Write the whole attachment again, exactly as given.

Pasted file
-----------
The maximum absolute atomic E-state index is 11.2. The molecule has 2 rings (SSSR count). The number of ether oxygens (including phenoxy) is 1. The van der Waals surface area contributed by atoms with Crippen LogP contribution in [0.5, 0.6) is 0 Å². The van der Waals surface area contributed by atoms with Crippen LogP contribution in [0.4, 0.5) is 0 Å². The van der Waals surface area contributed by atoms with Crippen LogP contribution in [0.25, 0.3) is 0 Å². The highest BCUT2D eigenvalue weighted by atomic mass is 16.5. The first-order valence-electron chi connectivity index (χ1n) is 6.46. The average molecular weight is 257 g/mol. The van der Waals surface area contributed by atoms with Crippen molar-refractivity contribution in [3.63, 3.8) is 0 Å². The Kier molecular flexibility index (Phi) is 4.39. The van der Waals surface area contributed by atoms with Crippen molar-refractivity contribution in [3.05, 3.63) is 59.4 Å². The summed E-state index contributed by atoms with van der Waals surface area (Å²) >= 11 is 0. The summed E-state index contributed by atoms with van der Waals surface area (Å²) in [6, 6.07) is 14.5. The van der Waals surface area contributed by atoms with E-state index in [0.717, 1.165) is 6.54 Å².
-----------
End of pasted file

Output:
The maximum absolute atomic E-state index is 11.2. The molecule has 2 rings (SSSR count). The number of ether oxygens (including phenoxy) is 1. The van der Waals surface area contributed by atoms with Crippen LogP contribution in [0.5, 0.6) is 0 Å². The van der Waals surface area contributed by atoms with Crippen LogP contribution in [0.4, 0.5) is 0 Å². The van der Waals surface area contributed by atoms with Crippen LogP contribution in [0.25, 0.3) is 0 Å². The highest BCUT2D eigenvalue weighted by atomic mass is 16.5. The first-order valence-electron chi connectivity index (χ1n) is 6.46. The average molecular weight is 257 g/mol. The van der Waals surface area contributed by atoms with Crippen molar-refractivity contribution in [3.63, 3.8) is 0 Å². The Kier molecular flexibility index (Phi) is 4.39. The van der Waals surface area contributed by atoms with Crippen molar-refractivity contribution in [3.05, 3.63) is 59.4 Å². The summed E-state index contributed by atoms with van der Waals surface area (Å²) >= 11 is 0. The summed E-state index contributed by atoms with van der Waals surface area (Å²) in [6, 6.07) is 14.5. The van der Waals surface area contributed by atoms with E-state index in [0.717, 1.165) is 6.54 Å².